The Dead’s journey, however, extended beyond Haight. They performed their first gig at a pizza shop in Menlo Park, about 30 miles south of San Francisco; Garcia died of a heart attack at a rehab center in Forest Knolls, about the same distance north. Guitarist Bob Weir and Lesh, the bassist, reside in Marin County and run live music and dining establishments that are less than 10 miles apart. Unterberg, who lives in Mill Valley, said Weir has appeared in the local Memorial Day parade. My No Cal friend bumps into Lesh when she’s running errands.
Clearly, the Dead are still walking.
For my groupie tour, I contacted Scott, who started compiling the locations during sleepless hours with twin newborns. The veteran concertgoer (more than 50 Dead shows on his twirl card) pulled together a list that included nearly 20 stops in seven Marin towns, plus San Francisco. Squeezed for time, I had to sacrifice a few, such as two rehearsal spaces (the heliport in Sausalito and the Stinson Beach Community Center); the former Girl Scout camp in Lagunitas, the group’s living quarters in 1966; and the ticket sales office and Garcia’s house in Stinson Beach, where he also recorded a solo album.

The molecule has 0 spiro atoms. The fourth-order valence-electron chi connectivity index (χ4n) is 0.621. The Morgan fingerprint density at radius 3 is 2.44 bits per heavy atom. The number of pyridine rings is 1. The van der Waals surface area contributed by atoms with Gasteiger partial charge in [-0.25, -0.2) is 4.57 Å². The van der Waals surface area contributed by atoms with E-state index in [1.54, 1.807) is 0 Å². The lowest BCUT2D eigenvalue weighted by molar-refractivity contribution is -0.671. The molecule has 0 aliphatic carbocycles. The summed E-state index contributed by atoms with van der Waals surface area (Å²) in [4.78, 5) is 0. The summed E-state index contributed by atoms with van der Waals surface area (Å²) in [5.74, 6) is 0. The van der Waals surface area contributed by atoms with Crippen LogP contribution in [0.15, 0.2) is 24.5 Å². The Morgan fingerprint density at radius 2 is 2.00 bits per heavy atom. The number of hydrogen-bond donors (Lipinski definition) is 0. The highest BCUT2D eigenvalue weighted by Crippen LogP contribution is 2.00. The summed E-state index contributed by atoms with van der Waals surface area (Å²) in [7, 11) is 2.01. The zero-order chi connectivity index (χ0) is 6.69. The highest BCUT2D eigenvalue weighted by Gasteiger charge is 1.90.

Before I set out, however, I planned a private moment with Jerry. Our rendezvous spot: Suite 220 at Hotel Triton.
In September 1994, Garcia designed a guest room at the whimsical San Francisco property steps from Chinatown. (Kathy Griffin and Häagen-Dazs also have theme suites.) The room feels like a private art gallery. The artist’s simple character drawings and psychedelic prints adorn the walls, and one frame contains several of his Escherlike ties. A trippy pattern repeats on the throw pillows and headboard. A swirling blue paisley design on the carpet creates a wave sensation underfoot.